Back from a knee injury that derailed his junior season, Ryan Betley rejoins a senior core that’s revived Penn men’s basketball—and feels primed to finish on top.
Fresh off a surprise Ivy League championship in his sophomore season, Ryan Betley was feeling great as his junior campaign began a year ago. The guard scored the first points of the season—a three-pointer 30 seconds into the Penn men’s basketball team’s opener at George Mason. A few minutes later, he went up for a layup, and “the next thing I know I’m on the floor and my kneecap is out of place,” he says. “Not a great experience.”
The Quakers won the game but suffered a far more significant loss: Betley, one of the Ivy League’s top players, ruptured the patellar tendon in his right knee. He didn’t play again the rest of the season—an absence that ultimately doomed Penn’s quest to repeat as Ivy champs. The Quakers actually swept through the Big 5, but faltered at the start of Ivy play, finished with a .500 league record, and were bounced by Harvard in the first game of the conference tournament.
“When we started really struggling to score consistently down the stretch, that’s when we all probably felt a little frustrated he wasn’t there,” says head coach Steve Donahue, who enters his fifth season at the helm. “But he’s such an even-keeled kid. He rebounded pretty quickly and he made sure he did everything he could to be better than he was before.”
After surgery and a long rehab process, Betley was back to 100 percent as practices began for the 2019–20 season, which opens on November 5 at Alabama. But the eight-month recovery was grueling—particularly “the mental side, which was harder than the physical side,” he says. Watching his teammates stun defending national champion Villanova, for instance, was a lot less fun than it would have been if he had been on the court instead of on crutches. “It wasn’t easy,” Betley says, “but you learn to accept it.”
One of the best parts was watching his classmates shine. Guard Devon Goodman was arguably the most improved player in the league, increasing his scoring average by more than 10 points per game. And forward AJ Brodeur was the only player in the Ivies to rank in the top five in five categories: points per game (17.4), rebounds per game (8.2), field-goal percentage (53.0), assists (111), and blocked shots (41). “He fills up the stat sheet,” Betley says. “He’s the total team player.”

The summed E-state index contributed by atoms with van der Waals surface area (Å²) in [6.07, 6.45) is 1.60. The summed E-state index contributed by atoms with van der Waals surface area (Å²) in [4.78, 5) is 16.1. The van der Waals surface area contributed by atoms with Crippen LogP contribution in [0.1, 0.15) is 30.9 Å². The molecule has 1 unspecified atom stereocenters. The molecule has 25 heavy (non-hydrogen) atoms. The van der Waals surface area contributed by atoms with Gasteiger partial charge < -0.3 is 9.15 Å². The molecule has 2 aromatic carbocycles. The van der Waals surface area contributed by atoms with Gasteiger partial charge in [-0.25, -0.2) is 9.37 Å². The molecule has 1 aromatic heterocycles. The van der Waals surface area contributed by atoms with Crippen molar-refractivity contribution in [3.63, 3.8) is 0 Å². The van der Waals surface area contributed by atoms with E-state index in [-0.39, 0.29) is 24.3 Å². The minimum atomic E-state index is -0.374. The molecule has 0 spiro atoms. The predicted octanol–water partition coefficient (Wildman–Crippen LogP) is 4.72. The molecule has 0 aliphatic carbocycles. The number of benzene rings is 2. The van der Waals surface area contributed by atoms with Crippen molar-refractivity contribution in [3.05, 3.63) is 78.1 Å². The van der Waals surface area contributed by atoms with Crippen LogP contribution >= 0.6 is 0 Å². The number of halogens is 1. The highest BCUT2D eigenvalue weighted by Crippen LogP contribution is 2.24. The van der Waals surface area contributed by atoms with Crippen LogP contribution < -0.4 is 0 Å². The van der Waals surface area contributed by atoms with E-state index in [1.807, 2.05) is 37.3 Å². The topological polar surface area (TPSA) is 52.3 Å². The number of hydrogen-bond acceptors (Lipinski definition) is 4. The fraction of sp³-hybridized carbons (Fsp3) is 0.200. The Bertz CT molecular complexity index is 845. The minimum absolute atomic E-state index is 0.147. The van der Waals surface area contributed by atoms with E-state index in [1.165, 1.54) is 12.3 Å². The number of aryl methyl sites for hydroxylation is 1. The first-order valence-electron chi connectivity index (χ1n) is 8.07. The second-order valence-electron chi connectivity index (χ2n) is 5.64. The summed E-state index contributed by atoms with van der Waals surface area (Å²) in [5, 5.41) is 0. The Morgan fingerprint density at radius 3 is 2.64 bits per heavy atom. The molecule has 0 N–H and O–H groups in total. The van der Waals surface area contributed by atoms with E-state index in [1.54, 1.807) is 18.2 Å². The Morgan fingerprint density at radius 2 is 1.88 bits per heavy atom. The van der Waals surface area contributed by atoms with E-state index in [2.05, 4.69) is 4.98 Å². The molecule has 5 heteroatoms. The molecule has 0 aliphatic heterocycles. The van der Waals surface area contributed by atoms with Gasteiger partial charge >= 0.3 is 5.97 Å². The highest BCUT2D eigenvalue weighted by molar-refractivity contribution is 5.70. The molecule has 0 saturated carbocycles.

Donahue, who believes Brodeur has been “the best player in the league the last couple of years,” predicts even better things this season for the star forward. “He’s bigger, he’s stronger,” the coach says. “I think you’ll see him shoot the ball from the perimeter more. And I don’t think we’ll rely on him as much as we did last year.”
A big reason for that is the return of Betley, who’s excited to rejoin forces with Brodeur and Goodman—a trio that makes up the core of Donahue’s first recruiting class and has “far exceeded our expectations,” the Penn coach says. Betley was the first call Donahue made after the coach was hired in March 2015. A native of nearby Downingtown, Pennsylvania, who grew up going to Big 5 games, the sharpshooter didn’t need much convincing. “I really loved Penn and I knew, given the opportunity, it was going to be hard to turn down a Penn offer,” Betley says. “But knowing [Donahue] was so confident in me from the start helps me to this day.”
As Betley, Brodeur, and Goodman helped turn around a program whose 2018 Ivy title was its first in 11 years, Donahue’s recruiting has only improved. This season’s five freshmen—guards Jordan Dingle, Jonah Charles, and Lucas Monroe, and forwards Max Martz and Max Lorca-Lloyd—can all “play at a very high level,” Donahue says. The coach, who previously led Boston College and took Cornell to the Sweet 16, adds, “I can’t imagine I’ve ever brought in a better class, really at any place I’ve ever been.”